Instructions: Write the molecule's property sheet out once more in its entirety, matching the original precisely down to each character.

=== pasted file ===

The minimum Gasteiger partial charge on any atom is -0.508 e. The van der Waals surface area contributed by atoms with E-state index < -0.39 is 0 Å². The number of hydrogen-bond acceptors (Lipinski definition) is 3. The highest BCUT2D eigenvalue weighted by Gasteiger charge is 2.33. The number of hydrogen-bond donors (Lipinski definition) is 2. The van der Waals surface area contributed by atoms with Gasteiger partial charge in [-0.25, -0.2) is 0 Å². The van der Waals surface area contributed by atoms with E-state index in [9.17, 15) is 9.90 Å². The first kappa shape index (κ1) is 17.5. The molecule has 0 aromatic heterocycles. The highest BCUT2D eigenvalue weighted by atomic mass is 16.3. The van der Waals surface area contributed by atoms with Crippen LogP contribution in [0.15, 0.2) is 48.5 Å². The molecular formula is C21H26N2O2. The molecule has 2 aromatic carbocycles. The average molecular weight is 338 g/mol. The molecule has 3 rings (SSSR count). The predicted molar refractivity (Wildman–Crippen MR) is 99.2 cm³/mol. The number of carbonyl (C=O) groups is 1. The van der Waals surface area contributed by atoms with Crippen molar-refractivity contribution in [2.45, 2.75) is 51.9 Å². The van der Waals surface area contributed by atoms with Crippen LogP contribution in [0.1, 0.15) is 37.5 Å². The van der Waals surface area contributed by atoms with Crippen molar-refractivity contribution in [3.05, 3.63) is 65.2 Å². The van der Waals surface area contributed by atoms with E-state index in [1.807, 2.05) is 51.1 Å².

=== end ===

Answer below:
The minimum Gasteiger partial charge on any atom is -0.508 e. The van der Waals surface area contributed by atoms with E-state index < -0.39 is 0 Å². The number of hydrogen-bond acceptors (Lipinski definition) is 3. The highest BCUT2D eigenvalue weighted by Gasteiger charge is 2.33. The number of hydrogen-bond donors (Lipinski definition) is 2. The van der Waals surface area contributed by atoms with Gasteiger partial charge in [-0.25, -0.2) is 0 Å². The van der Waals surface area contributed by atoms with E-state index in [9.17, 15) is 9.90 Å². The first kappa shape index (κ1) is 17.5. The molecule has 0 aromatic heterocycles. The highest BCUT2D eigenvalue weighted by atomic mass is 16.3. The van der Waals surface area contributed by atoms with Crippen LogP contribution in [0.15, 0.2) is 48.5 Å². The molecular formula is C21H26N2O2. The molecule has 2 aromatic carbocycles. The average molecular weight is 338 g/mol. The molecule has 3 rings (SSSR count). The predicted molar refractivity (Wildman–Crippen MR) is 99.2 cm³/mol. The number of carbonyl (C=O) groups is 1. The van der Waals surface area contributed by atoms with Crippen molar-refractivity contribution in [2.45, 2.75) is 51.9 Å². The van der Waals surface area contributed by atoms with Crippen LogP contribution in [0.1, 0.15) is 37.5 Å². The van der Waals surface area contributed by atoms with Crippen molar-refractivity contribution in [3.05, 3.63) is 65.2 Å². The van der Waals surface area contributed by atoms with E-state index in [1.807, 2.05) is 51.1 Å².